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Health & Fitness

Debunking 9 Myths about Protein Powder

Paying close attention to your regular protein powder consumption does not necessarily require being a bodybuilder or athlete. Even if you have no idea how the gym looks like, protein is one such food group that belongs to your body. And protein is not only great for muscle mass, but it’s also beneficial for staying satiated as it can boost metabolism.

According to the surveys so far, protein consumption has a multitude of benefits. And the best protein powder, in general, has an array of health benefits. From workout enthusiasts to even health-conscious people, protein powder has helped with tremendous benefits. But thinking that every fact on the Internet tells you the utter truth about protein powder is itself a sheer myth. To debunk these myths and present the realities, here’s presenting the nine most popular ones that you need to erase from your mind. And, if you aren’t actively looking out for the protein traps, you would probably end up widening the area around your waist instead of trimming it down.

Myth 1: “Too Much Protein”

There’s nothing like “too much protein”. You might have been told that there’s not enough protein in the regular diet and you require more. But that is not the case for a majority of people. The fact is that adults ranging from 19 to 30 years of age eat around 100 grams of protein every single day. So, this means twice the amount for people who eat 2,000 calories in the diet. But if you overload the content in this manner, eating excessive protein contributes to excessive nitrogen that the body cannot excrete. And if you are a high-protein person, you may have an increased risk for any kidney damage. Thus, it is better to be mindful of your protein consumption.

Myth 2: Powders May Substitute Whole Sources

The reasons why people love protein shakes are – (1) they are an excellent choice for chugging while leaving the gym, and (2) the powder made is easily absorbed. But that said, one must never equate drinking the protein shake to cutting into the slab of steak. Although powders are an amazing source of protein, these protein supplements should not act as a substitute for food sources. The variation of protein offers your body a range of amino acid profiles. Not just that, consuming the whole food source offers the body with essential micro as well as macronutrients. Thus, one should never make powders the only primary source. Rather than doing so, one should make them part of a varied protein diet.

Myth 3: Your Body Can Digest Too Much in a Single Sitting

You may have got into the possibility of hogging too much at a single go. However, you may even have realized that you may eat more in a single sitting. And if you ended up going overboard, the body actually won’t digest the excess protein content. But, it will store it as fat. That’s the reason why it has been recommended to look at the labels when you want to guarantee the protein meal is not backfiring on the body.

Myth 4: Whey Protein Powder Makes You Fat

If you think that whey protein contributes to weight gain, then you are certainly wrong. On that note, it may increase your protein content only in the same manner as that of chicken and other protein consumption. But one should not that too much of anything will boost the calorie intake. As a result, it will lead to larger numbers on the scale. Thus, one should not believe in such myths. According to studies, using Canadian protein powder to reduce calories in the daily diet can even lead to a decrease in your body weight that’s around 9 pounds on average.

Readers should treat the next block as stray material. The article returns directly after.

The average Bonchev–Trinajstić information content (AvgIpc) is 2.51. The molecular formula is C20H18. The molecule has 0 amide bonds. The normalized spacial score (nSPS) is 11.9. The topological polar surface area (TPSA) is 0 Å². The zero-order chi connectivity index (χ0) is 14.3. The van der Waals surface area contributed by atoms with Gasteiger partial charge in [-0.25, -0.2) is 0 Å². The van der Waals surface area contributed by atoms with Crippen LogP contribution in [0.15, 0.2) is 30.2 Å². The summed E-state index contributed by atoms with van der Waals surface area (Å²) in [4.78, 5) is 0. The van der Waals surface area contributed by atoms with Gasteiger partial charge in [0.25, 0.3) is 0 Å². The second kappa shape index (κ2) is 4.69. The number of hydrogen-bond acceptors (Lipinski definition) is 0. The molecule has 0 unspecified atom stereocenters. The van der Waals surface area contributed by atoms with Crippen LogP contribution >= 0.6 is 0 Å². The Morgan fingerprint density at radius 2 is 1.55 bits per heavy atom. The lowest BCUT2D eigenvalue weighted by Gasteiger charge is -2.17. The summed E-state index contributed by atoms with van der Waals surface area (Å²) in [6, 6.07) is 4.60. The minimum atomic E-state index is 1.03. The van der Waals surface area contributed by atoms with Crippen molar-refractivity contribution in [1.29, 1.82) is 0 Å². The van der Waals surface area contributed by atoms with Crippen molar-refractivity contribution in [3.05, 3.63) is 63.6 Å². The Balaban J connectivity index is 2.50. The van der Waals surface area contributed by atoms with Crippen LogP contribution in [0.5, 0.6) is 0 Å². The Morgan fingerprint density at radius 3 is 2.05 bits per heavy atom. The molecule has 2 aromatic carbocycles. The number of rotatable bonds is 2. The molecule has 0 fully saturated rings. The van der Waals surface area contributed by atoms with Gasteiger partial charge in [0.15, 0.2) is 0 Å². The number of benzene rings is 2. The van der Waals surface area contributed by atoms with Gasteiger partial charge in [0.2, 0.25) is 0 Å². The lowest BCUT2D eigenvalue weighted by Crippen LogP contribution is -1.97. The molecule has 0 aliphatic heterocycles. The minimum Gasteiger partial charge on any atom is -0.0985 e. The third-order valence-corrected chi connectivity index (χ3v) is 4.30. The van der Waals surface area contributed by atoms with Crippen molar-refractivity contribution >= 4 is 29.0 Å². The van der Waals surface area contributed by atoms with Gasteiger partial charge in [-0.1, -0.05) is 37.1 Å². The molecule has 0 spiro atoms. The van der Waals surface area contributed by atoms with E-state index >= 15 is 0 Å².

Myth 5: Vegans Require Complete Protein

A complete protein happens to be the protein source that comprises nine essential amino acids. But as the list includes things such as beef, eggs, and fish, vegans miss these protein-based foods. And this is not as big a problem as you might have earlier thought it to be. Even the plant-based diet includes enough complete proteins (let’s say rice and beans that get combined and used as the complete protein). And you do not require eating all of them in a single sitting as the body can store amino acids for the whole day.

Myth 6: Increase in Protein Content Increases the Muscle Mass

Be it BCAA powder or other protein powder, the increase in the content will increase the muscle mass only when people substitute it with hardcore gym sessions. Your body does not necessarily require amino acids in the protein sources in order to pair or boost muscle mass. However, it requires strength and exercises on top of training. If you aren’t working out or challenging muscles, then they would only require the extra protein content that you pack in. This is the major reason why researchers recommend those who exercise require eating half the protein if compared to athletes.

Myth 7: You Can Never Go Wrong With Protein Bars

At times, it is easier to go entirely wrong with protein bars that get right once you pay close attention to their packaging. Some protein bars try to sneak threatening stuff by you. On the other hand, other packaged products may include some equally dangerous additives such as appetite-increasing sweeteners that are artificial in nature or caramel. What’s best is to find a protein bar that has below 200 calories, high in protein (of course), and low in sugar. But adding it to the regular diet will be an unsafe decision, especially if you mind putting on weight! These bars are a great alternative to your meal or snack, but not for every day. If you find yourself so much busy that you have to skip a meal, alternate it with a protein bar. You can even have a protein shake too.

That’s it. With these things kept in mind, you’ll be able to choose the right protein bar for you!

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